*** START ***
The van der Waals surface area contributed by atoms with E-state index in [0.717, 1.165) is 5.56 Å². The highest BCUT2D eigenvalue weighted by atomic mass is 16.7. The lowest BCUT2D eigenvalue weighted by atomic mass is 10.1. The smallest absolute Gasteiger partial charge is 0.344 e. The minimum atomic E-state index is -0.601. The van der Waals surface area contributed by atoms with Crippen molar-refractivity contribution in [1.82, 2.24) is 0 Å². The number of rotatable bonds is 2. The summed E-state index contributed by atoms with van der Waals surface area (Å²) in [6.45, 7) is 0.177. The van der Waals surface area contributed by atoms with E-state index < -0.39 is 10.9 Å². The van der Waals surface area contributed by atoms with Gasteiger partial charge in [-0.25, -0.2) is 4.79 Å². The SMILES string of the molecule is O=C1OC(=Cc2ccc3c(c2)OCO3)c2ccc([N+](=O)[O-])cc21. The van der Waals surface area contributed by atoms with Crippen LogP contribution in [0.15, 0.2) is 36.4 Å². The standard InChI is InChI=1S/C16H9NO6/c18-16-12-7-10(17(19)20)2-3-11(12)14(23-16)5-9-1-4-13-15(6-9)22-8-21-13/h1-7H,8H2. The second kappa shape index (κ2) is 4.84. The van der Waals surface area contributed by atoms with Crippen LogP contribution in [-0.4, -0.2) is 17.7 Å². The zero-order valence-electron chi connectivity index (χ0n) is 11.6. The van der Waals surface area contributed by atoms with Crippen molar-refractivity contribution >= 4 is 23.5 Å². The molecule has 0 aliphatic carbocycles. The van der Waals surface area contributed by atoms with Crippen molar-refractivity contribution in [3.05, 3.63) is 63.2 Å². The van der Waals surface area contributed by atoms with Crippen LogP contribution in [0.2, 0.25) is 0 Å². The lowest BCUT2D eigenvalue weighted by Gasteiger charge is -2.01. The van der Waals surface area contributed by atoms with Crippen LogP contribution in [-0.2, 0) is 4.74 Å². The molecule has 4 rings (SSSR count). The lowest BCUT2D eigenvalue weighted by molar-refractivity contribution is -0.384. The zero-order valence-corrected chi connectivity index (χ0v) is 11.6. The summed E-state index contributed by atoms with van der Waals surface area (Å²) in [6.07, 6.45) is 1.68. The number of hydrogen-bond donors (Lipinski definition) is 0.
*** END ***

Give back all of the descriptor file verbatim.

The van der Waals surface area contributed by atoms with E-state index in [0.717, 1.165) is 5.56 Å². The highest BCUT2D eigenvalue weighted by atomic mass is 16.7. The lowest BCUT2D eigenvalue weighted by atomic mass is 10.1. The smallest absolute Gasteiger partial charge is 0.344 e. The minimum atomic E-state index is -0.601. The van der Waals surface area contributed by atoms with Crippen molar-refractivity contribution in [1.82, 2.24) is 0 Å². The number of rotatable bonds is 2. The summed E-state index contributed by atoms with van der Waals surface area (Å²) in [6.45, 7) is 0.177. The van der Waals surface area contributed by atoms with E-state index < -0.39 is 10.9 Å². The van der Waals surface area contributed by atoms with Gasteiger partial charge in [-0.25, -0.2) is 4.79 Å². The SMILES string of the molecule is O=C1OC(=Cc2ccc3c(c2)OCO3)c2ccc([N+](=O)[O-])cc21. The van der Waals surface area contributed by atoms with Crippen LogP contribution in [0.15, 0.2) is 36.4 Å². The standard InChI is InChI=1S/C16H9NO6/c18-16-12-7-10(17(19)20)2-3-11(12)14(23-16)5-9-1-4-13-15(6-9)22-8-21-13/h1-7H,8H2. The second kappa shape index (κ2) is 4.84. The van der Waals surface area contributed by atoms with Crippen LogP contribution in [-0.4, -0.2) is 17.7 Å². The zero-order valence-electron chi connectivity index (χ0n) is 11.6. The van der Waals surface area contributed by atoms with Crippen molar-refractivity contribution >= 4 is 23.5 Å². The molecule has 0 aliphatic carbocycles. The van der Waals surface area contributed by atoms with Crippen molar-refractivity contribution in [3.05, 3.63) is 63.2 Å². The van der Waals surface area contributed by atoms with Crippen LogP contribution in [0.2, 0.25) is 0 Å². The lowest BCUT2D eigenvalue weighted by Gasteiger charge is -2.01. The van der Waals surface area contributed by atoms with Crippen LogP contribution in [-0.2, 0) is 4.74 Å². The molecule has 4 rings (SSSR count). The lowest BCUT2D eigenvalue weighted by molar-refractivity contribution is -0.384. The zero-order valence-corrected chi connectivity index (χ0v) is 11.6. The summed E-state index contributed by atoms with van der Waals surface area (Å²) in [6.07, 6.45) is 1.68. The number of hydrogen-bond donors (Lipinski definition) is 0.